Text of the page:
Amy Schumer is browsing at a boutique when a size 2-ish saleswoman gives her the once-over and perkily explains that "her size" clothing is only found on the store’s website.
That’s straight from the new comedy “I Feel Pretty,” in which Schumer plays Renee, an insecure, body-shamed young woman. For plus size shoppers, that boutique scene might feel familiar.
Finding plus size options (anything over a size 12) in stores “is certainly a challenge,” says Atlantic Beach stylist and social-media influencer Meaghan O’Connor. “Actually, if I'm being honest, it’s a disappointment.”
The majority of her followers — more than 17,000 on Instagram at @littlelimedress — have expressed frustration with the lack of in-store, plus size options, and “the way options, if there are any, are presented,” she says.
It’s an age-old lament for consumers with curves, but there’s reason to believe that the retail landscape — and the culture in general — is changing.
NEW OFFERINGS APLENTY
In the past year, a slew of new plus size labels launched online, from the sophisticated See Rose Go, to street-vibey Plus Bklyn, to luxe-loving 11 Honoré (chock-full of designer gear from, among others, Christian Siriano -- a long-time advocate for inclusive sizing -- as well as Marchesa). Victoria Beckham’s collaboration with Target now goes to size 24. Prominent retailers including Macy’s and Lane Bryant debuted new lines for long-underserved petite-plus customers. And in February Loft expanded its smart work-to-weekend fashion through size 26.
“We’ve been thrilled at the enthusiastic response,” says Loft senior vice president and chief marketing officer Laura Jacobs. “Pieces that Loft is known for — the color, print and fashion -- are really resonating with this client.”
Granted, the road to inclusive sizing (and a “body-positive” outlook — such the buzzy term these days) is still a bumpy one.
Just ask Urban Outfitters, which stumbled last year by using a plus size model in a campaign who actually wears a size not available at UO stores. “We do offer XL products in select styles, and we are in the process of increasing our offering,” the company said in a statement.
Many “straight-size” brands that expand into plus keep the merchandise segregated online. Loft’s new plus category is online-only — for now -- but the company says it’s committed to doing this rollout right, and after a few months of collecting customer feedback will add extended sizing to stores in September.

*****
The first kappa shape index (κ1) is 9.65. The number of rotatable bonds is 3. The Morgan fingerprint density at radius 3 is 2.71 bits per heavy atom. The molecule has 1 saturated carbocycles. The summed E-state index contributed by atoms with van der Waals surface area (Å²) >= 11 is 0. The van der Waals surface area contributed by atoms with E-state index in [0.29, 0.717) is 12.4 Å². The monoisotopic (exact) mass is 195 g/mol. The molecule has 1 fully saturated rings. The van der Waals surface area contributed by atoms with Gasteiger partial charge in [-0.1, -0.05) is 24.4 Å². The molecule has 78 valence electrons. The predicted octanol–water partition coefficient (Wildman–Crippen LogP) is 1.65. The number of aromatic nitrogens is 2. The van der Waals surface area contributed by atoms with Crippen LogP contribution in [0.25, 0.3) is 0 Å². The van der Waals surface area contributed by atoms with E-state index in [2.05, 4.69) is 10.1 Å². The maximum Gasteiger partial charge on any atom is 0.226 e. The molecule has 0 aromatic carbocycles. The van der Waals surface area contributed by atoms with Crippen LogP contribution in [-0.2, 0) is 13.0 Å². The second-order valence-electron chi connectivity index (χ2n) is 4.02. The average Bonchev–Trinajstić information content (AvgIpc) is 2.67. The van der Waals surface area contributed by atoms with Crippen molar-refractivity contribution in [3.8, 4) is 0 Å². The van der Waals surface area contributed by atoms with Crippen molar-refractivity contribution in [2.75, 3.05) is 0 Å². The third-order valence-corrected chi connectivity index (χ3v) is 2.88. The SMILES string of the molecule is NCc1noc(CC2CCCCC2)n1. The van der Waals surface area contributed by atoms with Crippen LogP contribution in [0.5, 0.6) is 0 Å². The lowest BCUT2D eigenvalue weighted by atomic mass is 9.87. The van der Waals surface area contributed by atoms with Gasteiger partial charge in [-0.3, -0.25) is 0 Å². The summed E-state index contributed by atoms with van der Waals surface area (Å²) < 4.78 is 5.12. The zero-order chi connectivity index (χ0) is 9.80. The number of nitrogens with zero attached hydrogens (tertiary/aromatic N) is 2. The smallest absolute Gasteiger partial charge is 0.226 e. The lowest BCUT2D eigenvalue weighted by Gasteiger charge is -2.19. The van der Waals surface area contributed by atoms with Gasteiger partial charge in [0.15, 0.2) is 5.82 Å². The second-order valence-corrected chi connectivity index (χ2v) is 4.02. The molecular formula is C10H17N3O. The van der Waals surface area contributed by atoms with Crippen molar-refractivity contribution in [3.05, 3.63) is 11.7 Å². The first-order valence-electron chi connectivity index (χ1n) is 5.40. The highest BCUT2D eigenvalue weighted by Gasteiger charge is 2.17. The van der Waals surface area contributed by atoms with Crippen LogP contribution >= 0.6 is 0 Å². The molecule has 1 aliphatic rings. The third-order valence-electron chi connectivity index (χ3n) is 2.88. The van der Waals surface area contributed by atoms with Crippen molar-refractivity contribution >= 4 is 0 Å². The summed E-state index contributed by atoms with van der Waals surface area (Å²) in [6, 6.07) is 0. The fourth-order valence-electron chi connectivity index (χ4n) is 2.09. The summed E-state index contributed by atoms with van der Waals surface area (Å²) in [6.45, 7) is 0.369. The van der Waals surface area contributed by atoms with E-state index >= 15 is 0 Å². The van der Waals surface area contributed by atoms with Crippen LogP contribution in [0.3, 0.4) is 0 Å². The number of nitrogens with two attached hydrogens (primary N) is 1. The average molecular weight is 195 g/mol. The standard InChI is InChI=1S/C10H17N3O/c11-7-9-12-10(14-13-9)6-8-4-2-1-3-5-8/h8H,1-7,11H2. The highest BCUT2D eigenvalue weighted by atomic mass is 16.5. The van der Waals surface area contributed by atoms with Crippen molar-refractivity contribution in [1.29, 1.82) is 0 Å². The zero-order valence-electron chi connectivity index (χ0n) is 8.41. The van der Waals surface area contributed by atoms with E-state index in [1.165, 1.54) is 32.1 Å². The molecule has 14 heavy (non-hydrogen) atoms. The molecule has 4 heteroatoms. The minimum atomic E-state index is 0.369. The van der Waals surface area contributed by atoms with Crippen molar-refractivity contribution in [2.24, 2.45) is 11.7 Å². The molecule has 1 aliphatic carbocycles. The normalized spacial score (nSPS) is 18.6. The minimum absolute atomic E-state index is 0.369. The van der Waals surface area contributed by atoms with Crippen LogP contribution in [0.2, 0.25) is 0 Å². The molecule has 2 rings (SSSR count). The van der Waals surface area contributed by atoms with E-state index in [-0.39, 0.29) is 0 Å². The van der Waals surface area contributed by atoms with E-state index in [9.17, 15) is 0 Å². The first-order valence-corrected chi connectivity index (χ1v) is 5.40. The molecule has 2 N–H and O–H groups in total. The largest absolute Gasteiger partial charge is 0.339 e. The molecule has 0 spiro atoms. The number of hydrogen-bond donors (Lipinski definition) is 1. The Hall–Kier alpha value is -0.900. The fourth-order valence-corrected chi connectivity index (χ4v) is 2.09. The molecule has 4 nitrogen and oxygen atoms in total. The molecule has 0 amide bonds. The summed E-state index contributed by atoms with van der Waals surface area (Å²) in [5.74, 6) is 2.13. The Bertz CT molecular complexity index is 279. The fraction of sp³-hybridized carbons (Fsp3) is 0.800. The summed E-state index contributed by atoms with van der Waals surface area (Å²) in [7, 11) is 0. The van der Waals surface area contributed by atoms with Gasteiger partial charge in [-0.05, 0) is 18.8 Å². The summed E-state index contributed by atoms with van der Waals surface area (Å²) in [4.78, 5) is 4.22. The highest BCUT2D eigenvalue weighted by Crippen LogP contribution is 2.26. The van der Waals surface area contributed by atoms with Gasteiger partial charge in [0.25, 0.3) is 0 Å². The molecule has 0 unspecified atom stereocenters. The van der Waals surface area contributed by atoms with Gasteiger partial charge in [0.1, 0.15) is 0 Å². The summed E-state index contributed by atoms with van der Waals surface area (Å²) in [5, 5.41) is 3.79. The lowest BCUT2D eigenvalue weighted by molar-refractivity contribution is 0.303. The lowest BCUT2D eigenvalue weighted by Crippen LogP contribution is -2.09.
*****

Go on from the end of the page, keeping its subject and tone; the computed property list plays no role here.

Still, O’Connor finds reasons to be optimistic. Some stores have polished up their act. She cites the impressive selection at Bloomingdale’s in Roosevelt Field, for example. More and more designers are expanding their size ranges. And a rousing number of actresses with bodies outside the Hollywood norm are increasingly serving as stylish role models -- think “The Mindy Project’s” Mindy Kaling, “SNL’s” Aidy Bryant, Chrissy Metz on “This Is Us” or Britney Young on “Glow.” And then there’s Schumer, who’s made a name for herself flipping off Hollywood’s emaciated notions of beauty.
“It feels like the collective efforts of everyone aiming for a more inclusive, accepting, kinder fashion space is actually beginning to move the needle,” O’Connor says. “And that's something worth celebrating.” So are the plus-size looks for spring, which are on-trend -- and in most stores across Long Island.
Finding stylish plus-size clothing is tough — but petite-plus is even more challenging. Three good places to look: industry leader Lane Bryant (this Skinny Crop Jean with ruffle hem, $69.95, at select Lane Bryant stores and lanebryant.com), Talbots (yes, the haven for classics has carried plus options for decades, and offers a petite-plus stretch-cotton pink gingham denim jacket; $109 at most Talbots shops and talbots.com); and Lands’ End (which has offered “plus size petite” options since 2003, like this vivid cropped trench coat; $109 at select Lands’ End stores and landsend.com).